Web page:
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How Internet Encryption Works – The Basics

Everyone, no matter who they are, needs encryption online. It’s not for ‘the bad guys,’ it’s for the good people who are looking to protect their information and keep it private. This can include your banking details, work information, and your personal email. You have the right to privacy, and encryption is how you get it online.

If you want to learn how Internet encryption works, in the most basic form, read on to see how it started, where it is today, and learn a basic understanding of how it functions today.

How Internet encryption works

The most basic thing about Internet encryption that people are familiar with is that little green lock in the left hand side of your browser:

how internet encryption works https

That little green lock means that the site has HTTPS encryption, the most basic type of secure encryption online. Before we go into the particulars of how Internet encryption works, I want you to look for that lock before you do anything that you’d rather have private. The Internet address will also start with HTTPS.

Modern Internet based encryption uses “public-key encryption.” It was first developed back in 1973 by the GCHQ. Now the GCHQ are the ‘good guys,’ they’re like the English CIA, but it’s still kinda dicey as to what they can and can’t decrypt.

Public key Internet encryption functions on the fact that it’s much more difficult to figure out the factors of a given number – the numbers that were multiplied together to produce it – than it is to actually multiply them to make the number.

This means that it’s easier to do the multiplication than it is to figure out what was multiplied. Like if I were to ask you right now what two prime number multiply to give you 517? Can you guess?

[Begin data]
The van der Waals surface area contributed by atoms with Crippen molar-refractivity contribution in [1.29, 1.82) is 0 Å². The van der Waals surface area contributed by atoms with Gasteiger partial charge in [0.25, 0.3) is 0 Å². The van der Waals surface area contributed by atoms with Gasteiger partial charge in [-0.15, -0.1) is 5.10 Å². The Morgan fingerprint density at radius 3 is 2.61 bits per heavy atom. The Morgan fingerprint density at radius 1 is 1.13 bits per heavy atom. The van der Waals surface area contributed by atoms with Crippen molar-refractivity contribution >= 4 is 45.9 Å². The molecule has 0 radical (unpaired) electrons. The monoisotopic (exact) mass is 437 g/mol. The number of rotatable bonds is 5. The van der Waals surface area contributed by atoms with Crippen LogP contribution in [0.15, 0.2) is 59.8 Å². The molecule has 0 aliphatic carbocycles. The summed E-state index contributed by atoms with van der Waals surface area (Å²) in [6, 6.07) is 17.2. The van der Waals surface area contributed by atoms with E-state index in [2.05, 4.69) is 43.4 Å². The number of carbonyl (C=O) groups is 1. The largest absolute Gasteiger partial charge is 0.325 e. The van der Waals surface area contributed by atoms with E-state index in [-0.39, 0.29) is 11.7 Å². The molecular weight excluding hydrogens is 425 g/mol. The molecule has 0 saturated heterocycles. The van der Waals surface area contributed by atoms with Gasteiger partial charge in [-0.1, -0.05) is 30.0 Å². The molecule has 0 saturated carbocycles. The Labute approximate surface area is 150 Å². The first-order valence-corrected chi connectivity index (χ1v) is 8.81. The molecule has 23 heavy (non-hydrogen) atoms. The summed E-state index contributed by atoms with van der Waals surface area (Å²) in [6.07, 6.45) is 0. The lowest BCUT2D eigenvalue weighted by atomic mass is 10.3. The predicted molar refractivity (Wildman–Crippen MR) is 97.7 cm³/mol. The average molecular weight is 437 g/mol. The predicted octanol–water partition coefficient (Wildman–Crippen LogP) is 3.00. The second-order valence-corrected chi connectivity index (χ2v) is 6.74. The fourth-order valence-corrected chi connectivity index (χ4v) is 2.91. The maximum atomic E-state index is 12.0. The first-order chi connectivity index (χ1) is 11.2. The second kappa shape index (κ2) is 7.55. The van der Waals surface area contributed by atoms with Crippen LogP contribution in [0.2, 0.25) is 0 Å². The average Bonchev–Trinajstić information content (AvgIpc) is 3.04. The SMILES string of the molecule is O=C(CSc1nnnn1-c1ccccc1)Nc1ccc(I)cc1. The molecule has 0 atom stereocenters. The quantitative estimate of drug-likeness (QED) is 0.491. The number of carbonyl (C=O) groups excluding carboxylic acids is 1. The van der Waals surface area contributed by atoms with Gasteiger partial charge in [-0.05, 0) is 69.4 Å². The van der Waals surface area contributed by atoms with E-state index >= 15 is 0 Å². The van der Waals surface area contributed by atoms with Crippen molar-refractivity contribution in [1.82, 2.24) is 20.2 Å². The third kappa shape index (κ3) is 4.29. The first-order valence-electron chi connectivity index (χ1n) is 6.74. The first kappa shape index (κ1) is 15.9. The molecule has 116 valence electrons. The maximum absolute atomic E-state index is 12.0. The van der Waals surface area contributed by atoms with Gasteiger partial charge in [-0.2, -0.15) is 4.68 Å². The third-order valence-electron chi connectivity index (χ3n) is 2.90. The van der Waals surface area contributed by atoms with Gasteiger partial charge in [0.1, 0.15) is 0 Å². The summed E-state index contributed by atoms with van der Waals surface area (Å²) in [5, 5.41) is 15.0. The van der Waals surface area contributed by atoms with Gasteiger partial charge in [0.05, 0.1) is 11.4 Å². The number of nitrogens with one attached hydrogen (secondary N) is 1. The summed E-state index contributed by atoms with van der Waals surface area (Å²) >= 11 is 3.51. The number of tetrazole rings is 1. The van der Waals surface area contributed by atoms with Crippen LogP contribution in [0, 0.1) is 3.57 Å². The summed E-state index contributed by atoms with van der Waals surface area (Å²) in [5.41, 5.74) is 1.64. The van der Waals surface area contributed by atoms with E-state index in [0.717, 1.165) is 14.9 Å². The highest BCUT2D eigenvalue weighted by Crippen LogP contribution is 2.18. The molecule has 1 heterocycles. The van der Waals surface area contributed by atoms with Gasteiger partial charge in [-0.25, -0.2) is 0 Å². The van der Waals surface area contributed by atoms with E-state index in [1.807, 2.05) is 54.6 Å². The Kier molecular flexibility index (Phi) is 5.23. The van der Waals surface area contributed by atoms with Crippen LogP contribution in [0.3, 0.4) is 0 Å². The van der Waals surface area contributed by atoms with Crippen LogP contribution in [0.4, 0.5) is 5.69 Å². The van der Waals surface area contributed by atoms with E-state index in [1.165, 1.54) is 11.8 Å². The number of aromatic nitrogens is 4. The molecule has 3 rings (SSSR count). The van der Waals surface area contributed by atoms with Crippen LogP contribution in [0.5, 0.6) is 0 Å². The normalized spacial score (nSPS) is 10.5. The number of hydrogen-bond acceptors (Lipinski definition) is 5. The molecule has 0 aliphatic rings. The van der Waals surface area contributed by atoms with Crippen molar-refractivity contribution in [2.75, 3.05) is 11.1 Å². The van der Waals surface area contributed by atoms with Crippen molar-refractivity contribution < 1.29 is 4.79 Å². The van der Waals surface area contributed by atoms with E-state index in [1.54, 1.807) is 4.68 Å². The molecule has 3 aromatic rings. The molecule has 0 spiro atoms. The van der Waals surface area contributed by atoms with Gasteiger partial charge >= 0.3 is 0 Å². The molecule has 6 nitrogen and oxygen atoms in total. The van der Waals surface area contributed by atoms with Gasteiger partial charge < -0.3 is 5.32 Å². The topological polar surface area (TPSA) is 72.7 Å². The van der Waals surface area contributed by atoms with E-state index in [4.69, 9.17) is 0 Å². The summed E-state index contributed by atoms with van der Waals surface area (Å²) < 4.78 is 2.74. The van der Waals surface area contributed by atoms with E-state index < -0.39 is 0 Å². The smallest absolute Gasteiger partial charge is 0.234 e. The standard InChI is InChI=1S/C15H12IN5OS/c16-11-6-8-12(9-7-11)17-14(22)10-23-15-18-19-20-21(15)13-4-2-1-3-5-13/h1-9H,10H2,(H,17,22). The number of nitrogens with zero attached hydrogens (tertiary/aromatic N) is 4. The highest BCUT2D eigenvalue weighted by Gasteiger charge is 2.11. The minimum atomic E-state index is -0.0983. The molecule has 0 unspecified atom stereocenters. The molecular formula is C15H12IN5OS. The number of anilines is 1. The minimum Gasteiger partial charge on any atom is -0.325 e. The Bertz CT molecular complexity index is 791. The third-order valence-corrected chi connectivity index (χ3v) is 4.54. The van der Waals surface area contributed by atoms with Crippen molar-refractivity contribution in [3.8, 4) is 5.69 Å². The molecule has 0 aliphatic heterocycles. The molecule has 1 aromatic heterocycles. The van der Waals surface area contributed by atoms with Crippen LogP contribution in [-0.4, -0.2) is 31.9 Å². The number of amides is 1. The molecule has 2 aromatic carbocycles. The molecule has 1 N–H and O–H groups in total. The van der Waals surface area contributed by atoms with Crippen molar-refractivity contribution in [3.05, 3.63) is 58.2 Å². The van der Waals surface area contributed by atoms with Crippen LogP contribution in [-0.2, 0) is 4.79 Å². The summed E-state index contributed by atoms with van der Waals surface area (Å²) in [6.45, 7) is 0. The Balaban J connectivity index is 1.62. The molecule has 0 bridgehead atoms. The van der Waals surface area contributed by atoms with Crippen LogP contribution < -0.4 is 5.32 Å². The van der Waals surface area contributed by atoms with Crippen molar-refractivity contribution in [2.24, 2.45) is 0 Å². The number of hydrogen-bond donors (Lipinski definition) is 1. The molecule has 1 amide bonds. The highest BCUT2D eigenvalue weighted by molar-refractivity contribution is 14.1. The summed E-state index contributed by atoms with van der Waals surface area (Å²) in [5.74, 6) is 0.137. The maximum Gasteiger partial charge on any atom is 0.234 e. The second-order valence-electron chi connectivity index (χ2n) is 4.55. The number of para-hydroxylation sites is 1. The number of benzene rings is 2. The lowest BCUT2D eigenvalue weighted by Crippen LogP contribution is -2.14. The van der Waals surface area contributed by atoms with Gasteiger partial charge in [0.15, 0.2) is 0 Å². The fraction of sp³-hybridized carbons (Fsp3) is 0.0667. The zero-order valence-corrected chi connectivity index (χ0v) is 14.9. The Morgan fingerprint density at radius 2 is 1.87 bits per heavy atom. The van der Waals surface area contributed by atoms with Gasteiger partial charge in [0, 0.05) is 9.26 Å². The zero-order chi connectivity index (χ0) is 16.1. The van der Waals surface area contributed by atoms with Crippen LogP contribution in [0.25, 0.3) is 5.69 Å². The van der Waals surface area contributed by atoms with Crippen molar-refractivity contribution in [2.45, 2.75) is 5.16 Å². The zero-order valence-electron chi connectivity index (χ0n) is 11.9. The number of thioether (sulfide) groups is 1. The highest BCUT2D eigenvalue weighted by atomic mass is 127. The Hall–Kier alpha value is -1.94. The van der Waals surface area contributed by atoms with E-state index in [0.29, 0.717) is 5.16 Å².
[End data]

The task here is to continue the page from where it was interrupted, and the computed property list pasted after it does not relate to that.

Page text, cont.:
It’s 47 x 11. A computer can multiply those numbers easily, but it can’t figure out the numbers to multiply when given the number as easily.

What then makes Internet encryption work, and public key encryption in particular, is generating large and complex numbers that only your computer and the computer or server you’re connecting to knows the answer to. These large and complex numbers are what your browser is actually using when you see that padlock – the number is the padlock. The bigger the number, the stronger the padlock is in theory.

When you link to a website that has that green padlock you both exchange this complex number and its solution. Only you and the other website will know what’s happening over the connection now because only the two of your have the key – the answer to the equation.

how internet encryption works padlockInternet encryption benchmarks

The key to how Internet encryption works in terms of strength comes down to the number of digital bits it uses in generating the number, and the type of encryption used. In the early days on Internet encryption the standard was 40-bit key encoded encryption using RC4 algorithm. Anyone with the knowledge and time could crack that encryption in moments now. The standard today is 256 bits or higher, which should take centuries, or thousands of years, to crack using conventional methods.

Some of the best VPN providers we review use encryption even higher than this, offering you even more protection as you browse the Internet, do online banking, and message naughty things to your significant other. You can learn more about VPN encryption protocols at the link.

Cracking modern Internet encryption

As you have likely heard, the NSA and GCHQ are working hard to snoop into your private information. They’re spending millions, of your tax dollars, to build custom chips that can crack some levels of encryption when given time.

Modern hackers are now trying to use the graphic processing units that make your screen work to crack passwords. Most hacks occur via brute force password hacks than actual cracking of the encryption of the Internet.

This means that instead of trying to crack the padlock they try to convince the Internet that you are them by stealing passwords through guessing it with software. The best software can do around 8 billion guesses per second, cracking passwords of up to 55 characters in length. After reading this you’ll know how Internet encryption works, and know that passwords are now the weak point you need to work on!

Feature image from andrey_I / Shutterstock
Lock by LHF Graphics / Shutterstock